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In this online multiple choice question, I picked the last choice. I agree that the first choice is true, but why's the last one wrong?

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  • The posted answer has it, I think. It’s a question about statutory interpretation requiring multiple choice answer interpretation! Like, imagine a friend gives you their credit card and asks you to pick them up something from the store. There’s no reason for you to think that because you are allowed to go buy item X, you’re also allowed to go buy items Y and Z. Finally, a good rule of thumb for questions like this, where you just don’t know if it could be between two... an answer that contains always, never, every, etc is almost certainly the wrong one. Never be so certain!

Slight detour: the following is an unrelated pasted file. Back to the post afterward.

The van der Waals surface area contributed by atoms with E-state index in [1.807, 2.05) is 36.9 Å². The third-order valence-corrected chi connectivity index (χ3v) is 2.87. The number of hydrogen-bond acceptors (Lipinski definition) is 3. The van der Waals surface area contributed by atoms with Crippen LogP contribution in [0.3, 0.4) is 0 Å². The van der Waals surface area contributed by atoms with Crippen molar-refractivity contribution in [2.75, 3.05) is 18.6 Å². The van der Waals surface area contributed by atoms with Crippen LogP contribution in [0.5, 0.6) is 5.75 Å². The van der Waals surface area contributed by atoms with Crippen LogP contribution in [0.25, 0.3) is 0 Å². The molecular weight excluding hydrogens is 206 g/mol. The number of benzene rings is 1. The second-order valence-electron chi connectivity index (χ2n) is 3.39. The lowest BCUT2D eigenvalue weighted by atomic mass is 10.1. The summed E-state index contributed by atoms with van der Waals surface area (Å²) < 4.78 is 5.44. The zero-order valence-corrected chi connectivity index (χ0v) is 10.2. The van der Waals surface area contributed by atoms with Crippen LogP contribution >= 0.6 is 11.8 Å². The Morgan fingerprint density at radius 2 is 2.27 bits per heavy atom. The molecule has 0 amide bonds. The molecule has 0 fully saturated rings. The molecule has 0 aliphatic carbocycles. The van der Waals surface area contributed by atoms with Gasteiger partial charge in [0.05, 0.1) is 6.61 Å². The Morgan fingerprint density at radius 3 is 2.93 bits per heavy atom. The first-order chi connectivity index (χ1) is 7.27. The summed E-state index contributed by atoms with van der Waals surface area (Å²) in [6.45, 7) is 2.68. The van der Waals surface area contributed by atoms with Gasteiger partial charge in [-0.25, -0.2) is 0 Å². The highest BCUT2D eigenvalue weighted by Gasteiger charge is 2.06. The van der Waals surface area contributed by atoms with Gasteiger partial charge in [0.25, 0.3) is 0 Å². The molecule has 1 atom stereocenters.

– A.fm.
    Feb 15 at 21:12
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Break it down then take it to an absurd extreme to prove a point:

HMRC exercises its powers to collect PAYE tax

For the purposes to fund the NHS and to pay for all its employees to have a free hair cut once the current lockdown has been lifted

One of which is allowed by statute (PAYE not hair cuts)

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  • The free hair cuts might be a public health measure to combat Cholera, Typhoid fever and other 1900 "contagious diseases"
    – Trish
    Feb 15 at 13:44
  • I'm thinking more about the here-and-now. I last had my haircut in 2019 BC (that's Before Covid) and I'm starting to look like it's the 70's all over again - if you weren't around then it was an eclectic mix of Farrah Flicks, mullets and mohecans.
    – Rock Ape
    Mar 31 at 0:20

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